Has been picked up to be printed in the anthology "Undiscovered Gems, An Anthology of Fiction Talent - Released June 2012
I woke sometime late in the night. The moon was full and illuminating. I got up and went to the living room window that looked out onto the porch. There stood a towering, gaunt man with his back to me, leaning against a post. I felt drawn to the front door, turned the latch and walked outside. The boards were cold under my bare feet and there was a definite chill in the air. The figure straightened. He leapt from the porch to the ground below and walked slowly, purposely down the walkway. I felt compelled to follow. His right hand hung loosely by his side and held a cigar with its stub glowing in the gloom while his left hand beckoned me to keep up. His clothes were ragged and rotting with age. A miners hat with a light sat crooked on his head attached to an old-fashioned battery pack on a strap. Everything about him was dark as if he were covered with coal dust. He was tall and lanky, covering one stride for my every three.
When he reached the gate, instead of opening it as I was expecting him to, he simply passed through it. When I say through it, I mean that quite literally. His entire form simply passed through the wooden picket slats and continued on toward the garage.
You would think this would have stopped me cold in my tracks, but it didn't. I continued on, opening the gate and closing it behind me. He stopped in front of the garage, as if waiting. I drew close enough to see the sharp features of his face before he turned and passed through the old wooden door. The doorknob was cold as I turned it, pulled the door open and entered.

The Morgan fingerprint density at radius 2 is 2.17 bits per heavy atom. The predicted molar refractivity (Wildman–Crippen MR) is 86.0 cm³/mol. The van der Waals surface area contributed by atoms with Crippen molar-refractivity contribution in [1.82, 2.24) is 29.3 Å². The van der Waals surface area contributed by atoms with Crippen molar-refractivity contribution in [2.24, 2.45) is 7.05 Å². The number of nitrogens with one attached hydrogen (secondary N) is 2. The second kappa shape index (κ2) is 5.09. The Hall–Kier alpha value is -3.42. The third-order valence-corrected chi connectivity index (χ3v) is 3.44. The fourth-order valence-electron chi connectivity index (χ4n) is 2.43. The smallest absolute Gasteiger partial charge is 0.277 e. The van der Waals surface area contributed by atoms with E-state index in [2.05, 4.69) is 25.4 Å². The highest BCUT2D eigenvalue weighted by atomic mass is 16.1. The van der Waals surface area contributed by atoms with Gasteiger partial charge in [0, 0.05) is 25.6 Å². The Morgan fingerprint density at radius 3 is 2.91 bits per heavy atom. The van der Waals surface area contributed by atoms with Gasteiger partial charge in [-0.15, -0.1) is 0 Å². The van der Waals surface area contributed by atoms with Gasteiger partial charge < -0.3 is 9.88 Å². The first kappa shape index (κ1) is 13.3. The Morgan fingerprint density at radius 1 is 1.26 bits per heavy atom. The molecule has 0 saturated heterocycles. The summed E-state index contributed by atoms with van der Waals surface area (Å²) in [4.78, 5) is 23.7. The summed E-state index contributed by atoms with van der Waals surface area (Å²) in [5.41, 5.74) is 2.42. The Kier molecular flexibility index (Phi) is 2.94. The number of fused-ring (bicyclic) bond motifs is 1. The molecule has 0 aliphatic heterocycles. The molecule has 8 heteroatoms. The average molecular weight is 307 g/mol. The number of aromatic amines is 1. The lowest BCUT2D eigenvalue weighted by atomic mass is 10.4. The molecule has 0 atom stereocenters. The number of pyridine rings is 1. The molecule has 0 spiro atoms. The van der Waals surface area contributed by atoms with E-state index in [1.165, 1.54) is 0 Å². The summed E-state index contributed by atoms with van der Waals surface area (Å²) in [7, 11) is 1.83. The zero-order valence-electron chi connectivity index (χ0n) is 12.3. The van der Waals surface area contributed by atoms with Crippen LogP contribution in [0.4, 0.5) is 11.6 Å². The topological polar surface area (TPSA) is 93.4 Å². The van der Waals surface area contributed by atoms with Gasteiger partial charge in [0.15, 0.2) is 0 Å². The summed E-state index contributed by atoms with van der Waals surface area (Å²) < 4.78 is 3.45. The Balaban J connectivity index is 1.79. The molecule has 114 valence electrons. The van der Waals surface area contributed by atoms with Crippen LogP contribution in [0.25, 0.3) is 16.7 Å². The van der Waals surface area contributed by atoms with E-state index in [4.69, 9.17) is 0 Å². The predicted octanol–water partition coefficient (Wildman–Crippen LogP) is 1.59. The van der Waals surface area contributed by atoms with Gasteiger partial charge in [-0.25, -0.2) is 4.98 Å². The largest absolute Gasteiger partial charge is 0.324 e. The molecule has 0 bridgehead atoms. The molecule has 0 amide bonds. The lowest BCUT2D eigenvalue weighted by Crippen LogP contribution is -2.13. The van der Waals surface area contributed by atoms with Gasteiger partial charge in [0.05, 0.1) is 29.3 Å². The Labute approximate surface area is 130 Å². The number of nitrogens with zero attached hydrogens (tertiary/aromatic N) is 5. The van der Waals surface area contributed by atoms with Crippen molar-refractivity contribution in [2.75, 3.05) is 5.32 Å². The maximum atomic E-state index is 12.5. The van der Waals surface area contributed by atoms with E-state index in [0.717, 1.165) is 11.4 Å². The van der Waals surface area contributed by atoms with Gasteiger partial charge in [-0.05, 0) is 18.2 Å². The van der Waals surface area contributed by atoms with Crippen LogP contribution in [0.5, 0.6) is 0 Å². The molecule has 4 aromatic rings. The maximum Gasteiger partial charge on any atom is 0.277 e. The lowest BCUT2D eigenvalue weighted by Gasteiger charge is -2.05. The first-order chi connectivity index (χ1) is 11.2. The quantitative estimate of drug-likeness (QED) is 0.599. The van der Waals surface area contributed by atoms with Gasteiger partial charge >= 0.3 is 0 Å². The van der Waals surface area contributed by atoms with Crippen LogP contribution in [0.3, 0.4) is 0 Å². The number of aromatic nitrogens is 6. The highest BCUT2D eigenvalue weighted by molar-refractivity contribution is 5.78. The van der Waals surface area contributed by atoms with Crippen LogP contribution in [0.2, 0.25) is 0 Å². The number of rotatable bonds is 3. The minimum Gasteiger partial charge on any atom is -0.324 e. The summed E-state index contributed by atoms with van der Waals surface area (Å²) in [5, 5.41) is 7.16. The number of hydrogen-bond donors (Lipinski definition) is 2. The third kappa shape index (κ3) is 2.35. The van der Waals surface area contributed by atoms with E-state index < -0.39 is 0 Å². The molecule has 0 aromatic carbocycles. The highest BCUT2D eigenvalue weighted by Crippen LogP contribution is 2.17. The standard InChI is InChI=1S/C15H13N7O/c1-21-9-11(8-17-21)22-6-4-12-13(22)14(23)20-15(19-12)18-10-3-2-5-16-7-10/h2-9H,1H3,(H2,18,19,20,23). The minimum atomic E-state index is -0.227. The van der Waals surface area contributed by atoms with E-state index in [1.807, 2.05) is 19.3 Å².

A Memory of Trees has been picked up for an Anthology coming out in early 2013. More information will follow as soon as it is available.
The trees are at peace now, growing wild and unchecked on the two hundred acres that I still think of as home. Sometimes I go there to listen to them speak softly into the wind and whisper of peace and harmony and survival. They sing their quiet songs of the harsh land they have tamed to call home, of the challenges of growing up through mere cracks to stand tall and strong. It’s just a whisper of leaves in the breeze, but I can hear their words as clearly as I heard their screams. The horrible history of that time has been erased, the clear-cut areas have re-grown and life goes on. Do they remember those lost? Do they speak in their gentle ways of what is gone? Or do they look to what they have now, keep their friends and family dear and watch their saplings grow with bright hopes for the future? They sway in the wind and reach toward the sun and keep their secrets to themselves. They give me forgiveness and in that I find peace and hope in my own forests.